Jeremy Scahill and Richard Rowley talk about the documentary “Dirty Wars.” Directed by Rowley, “Dirty Wars” follows investigative reporter Jeremy Scahill as he covers America’s covert wars, from Afghanistan to Yemen, Somalia and beyond. The film unfolds through Scahill’s investigation and personal journey as he chases down one of the most important stories of our time. "Dirty Wars" opens at IFC Center and Lincoln Plaza Cinemas.
Jeremy Scahill, National Security Correspondent for The Nation magazine, gives an inside view of America’s new covert wars. He looks at the CIA’s Special Activities Division and the Joint Special Operations Command, which conduct missions in denied areas, engage in targeted killings, and direct drone, AC-130, and cruise missile strikes. Scahill’s new book Dirty Wars: The World Is a Battlefield follows the consequences of the declaration that “the world is a battlefield,” as Scahill uncovers the most important foreign policy story of our time.
Recently Kenyan forces invaded Somalia in a bid to fight the militant group Al-Shaabab. The United States has also been heavily involved in the country in recent years— allegedly establishing CIA bases, carrying out drone strikes, and providing funding for militants. The Nation’s Jeremy Scahill looks at the political situation in Somalia and the history of recent interventions in the war-torn and famine wracked country.
The Nation’s Jeremy Scahill joins us to take a look at the elite Navy SEALS from the Joint Special Operations Command who participated in the raid that resulted in the death of Osama bin Laden.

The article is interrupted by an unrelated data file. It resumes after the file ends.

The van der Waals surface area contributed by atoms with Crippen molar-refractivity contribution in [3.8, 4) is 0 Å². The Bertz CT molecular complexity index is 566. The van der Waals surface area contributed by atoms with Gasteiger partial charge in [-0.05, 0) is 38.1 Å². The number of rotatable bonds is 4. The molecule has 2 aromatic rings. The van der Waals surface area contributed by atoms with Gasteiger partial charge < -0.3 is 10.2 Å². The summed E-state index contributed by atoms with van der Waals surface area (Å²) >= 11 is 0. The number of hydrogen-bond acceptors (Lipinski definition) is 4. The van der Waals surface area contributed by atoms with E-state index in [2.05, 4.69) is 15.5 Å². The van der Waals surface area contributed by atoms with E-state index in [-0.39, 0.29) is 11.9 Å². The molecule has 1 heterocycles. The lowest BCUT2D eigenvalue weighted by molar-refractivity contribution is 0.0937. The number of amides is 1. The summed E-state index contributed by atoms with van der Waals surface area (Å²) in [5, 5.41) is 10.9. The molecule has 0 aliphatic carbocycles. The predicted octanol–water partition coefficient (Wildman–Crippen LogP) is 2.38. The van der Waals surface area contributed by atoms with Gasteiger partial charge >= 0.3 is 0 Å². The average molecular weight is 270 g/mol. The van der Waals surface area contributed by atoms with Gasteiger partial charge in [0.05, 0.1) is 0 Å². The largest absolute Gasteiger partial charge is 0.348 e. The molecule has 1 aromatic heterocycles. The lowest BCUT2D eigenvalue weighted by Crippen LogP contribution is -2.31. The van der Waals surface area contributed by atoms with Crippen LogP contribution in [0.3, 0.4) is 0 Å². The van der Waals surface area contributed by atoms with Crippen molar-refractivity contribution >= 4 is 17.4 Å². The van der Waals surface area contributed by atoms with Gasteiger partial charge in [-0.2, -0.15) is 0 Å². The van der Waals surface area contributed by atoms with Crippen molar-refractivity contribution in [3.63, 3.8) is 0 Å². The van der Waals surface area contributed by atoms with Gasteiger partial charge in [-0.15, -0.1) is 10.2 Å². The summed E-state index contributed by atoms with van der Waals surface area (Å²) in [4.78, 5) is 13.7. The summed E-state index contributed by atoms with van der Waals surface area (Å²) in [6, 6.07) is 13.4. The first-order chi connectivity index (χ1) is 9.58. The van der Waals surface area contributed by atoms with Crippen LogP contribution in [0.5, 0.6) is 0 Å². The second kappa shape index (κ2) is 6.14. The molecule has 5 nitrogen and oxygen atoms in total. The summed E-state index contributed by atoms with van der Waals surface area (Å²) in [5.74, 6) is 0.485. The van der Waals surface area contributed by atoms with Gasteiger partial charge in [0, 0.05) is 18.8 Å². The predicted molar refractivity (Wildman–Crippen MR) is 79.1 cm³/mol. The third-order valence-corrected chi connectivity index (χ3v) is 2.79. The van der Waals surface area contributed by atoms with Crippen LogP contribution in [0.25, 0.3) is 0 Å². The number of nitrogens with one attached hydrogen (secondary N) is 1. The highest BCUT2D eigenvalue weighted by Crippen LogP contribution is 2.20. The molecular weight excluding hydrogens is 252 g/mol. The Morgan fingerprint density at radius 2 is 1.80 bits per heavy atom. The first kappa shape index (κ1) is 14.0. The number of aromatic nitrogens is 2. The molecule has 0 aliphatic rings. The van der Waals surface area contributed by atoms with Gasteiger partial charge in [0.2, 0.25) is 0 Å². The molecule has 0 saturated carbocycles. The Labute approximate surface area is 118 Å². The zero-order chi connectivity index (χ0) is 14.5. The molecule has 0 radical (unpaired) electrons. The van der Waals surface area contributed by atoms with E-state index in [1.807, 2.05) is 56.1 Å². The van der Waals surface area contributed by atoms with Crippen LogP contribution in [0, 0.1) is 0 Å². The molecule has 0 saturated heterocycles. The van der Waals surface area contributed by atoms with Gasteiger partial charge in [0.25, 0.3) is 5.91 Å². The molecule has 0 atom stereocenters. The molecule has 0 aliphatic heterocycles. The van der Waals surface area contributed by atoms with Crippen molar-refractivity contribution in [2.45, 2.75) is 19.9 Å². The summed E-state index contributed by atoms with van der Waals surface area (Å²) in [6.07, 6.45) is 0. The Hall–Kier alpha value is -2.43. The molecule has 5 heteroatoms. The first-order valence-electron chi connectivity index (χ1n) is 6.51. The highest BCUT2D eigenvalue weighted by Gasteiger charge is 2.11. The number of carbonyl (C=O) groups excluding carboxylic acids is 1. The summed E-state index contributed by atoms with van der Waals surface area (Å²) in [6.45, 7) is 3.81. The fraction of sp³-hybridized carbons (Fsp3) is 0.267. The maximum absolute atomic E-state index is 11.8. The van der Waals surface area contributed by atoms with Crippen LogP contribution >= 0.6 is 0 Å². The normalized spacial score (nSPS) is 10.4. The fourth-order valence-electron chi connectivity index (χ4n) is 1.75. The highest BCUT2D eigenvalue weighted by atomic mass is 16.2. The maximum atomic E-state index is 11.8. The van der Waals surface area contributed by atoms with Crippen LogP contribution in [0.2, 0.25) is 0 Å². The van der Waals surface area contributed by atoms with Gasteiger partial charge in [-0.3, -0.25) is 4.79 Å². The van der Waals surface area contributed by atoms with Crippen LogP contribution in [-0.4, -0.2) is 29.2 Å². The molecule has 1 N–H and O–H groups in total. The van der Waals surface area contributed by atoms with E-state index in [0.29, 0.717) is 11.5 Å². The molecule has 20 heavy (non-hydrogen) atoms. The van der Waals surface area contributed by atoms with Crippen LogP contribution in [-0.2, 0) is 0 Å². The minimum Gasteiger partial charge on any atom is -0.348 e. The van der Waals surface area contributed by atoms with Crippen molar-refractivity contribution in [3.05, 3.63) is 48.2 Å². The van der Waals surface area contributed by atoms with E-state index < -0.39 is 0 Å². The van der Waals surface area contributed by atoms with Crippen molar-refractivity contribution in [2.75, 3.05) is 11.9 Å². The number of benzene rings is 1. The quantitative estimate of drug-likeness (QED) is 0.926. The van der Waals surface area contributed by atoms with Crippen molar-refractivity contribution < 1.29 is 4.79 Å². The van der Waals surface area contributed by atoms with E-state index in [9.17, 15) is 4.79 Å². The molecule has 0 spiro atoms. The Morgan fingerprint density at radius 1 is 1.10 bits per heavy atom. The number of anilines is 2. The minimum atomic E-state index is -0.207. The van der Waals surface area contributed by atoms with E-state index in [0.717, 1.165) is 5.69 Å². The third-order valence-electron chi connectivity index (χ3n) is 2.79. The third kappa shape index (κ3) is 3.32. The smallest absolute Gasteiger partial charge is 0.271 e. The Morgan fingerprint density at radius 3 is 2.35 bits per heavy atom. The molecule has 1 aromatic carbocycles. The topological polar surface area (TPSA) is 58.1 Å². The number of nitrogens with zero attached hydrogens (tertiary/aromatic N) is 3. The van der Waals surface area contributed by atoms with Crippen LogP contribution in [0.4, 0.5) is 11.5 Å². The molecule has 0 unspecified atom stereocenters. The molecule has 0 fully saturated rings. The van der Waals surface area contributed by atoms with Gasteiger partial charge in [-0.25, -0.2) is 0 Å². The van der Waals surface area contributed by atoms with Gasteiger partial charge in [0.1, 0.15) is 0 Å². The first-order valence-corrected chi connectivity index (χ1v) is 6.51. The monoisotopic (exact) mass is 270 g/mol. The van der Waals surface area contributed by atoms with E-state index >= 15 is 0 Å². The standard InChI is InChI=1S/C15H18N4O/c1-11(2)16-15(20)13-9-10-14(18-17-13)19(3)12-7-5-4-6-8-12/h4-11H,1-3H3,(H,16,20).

Despite its long list of troubles, including federal investigations and indictments, the company formerly known as Blackwater has been awarded millions of dollars in contracts by the Obama Administration. The Nation’s Jeremy Scahill, author of Blackwater: The Rise of the World’s Most Powerful Mercenary Army, explains why.
The Obama administration reportedly plans to add 14,000 combat troops to those already in Afghanistan. The plan is to swap out military clerical workers and other support staff for so-called “trigger pullers” – combat troops that will serve on the front lines of the fight against the Taliban. Picking up the clerical slack? Private contractors. There are more than 68,000 private contractors already working in Afghanistan, which is more than the number of American troops in the country. This news comes hot on the heels of reports that members of ArmorGroup North America, the private security firm that guards the U.S. embassy in Kabul, were engaged in lewd and deviant behavior while off duty.
To find out what this increase in private contractors means and who monitors their work, we speak with Jeremy Scahill, the author of Blackwater: The Rise of the World's Most Powerful Mercenary Army, and with Doug Brooks, president of the International Peace Operations Association, a trade organization for military contractors.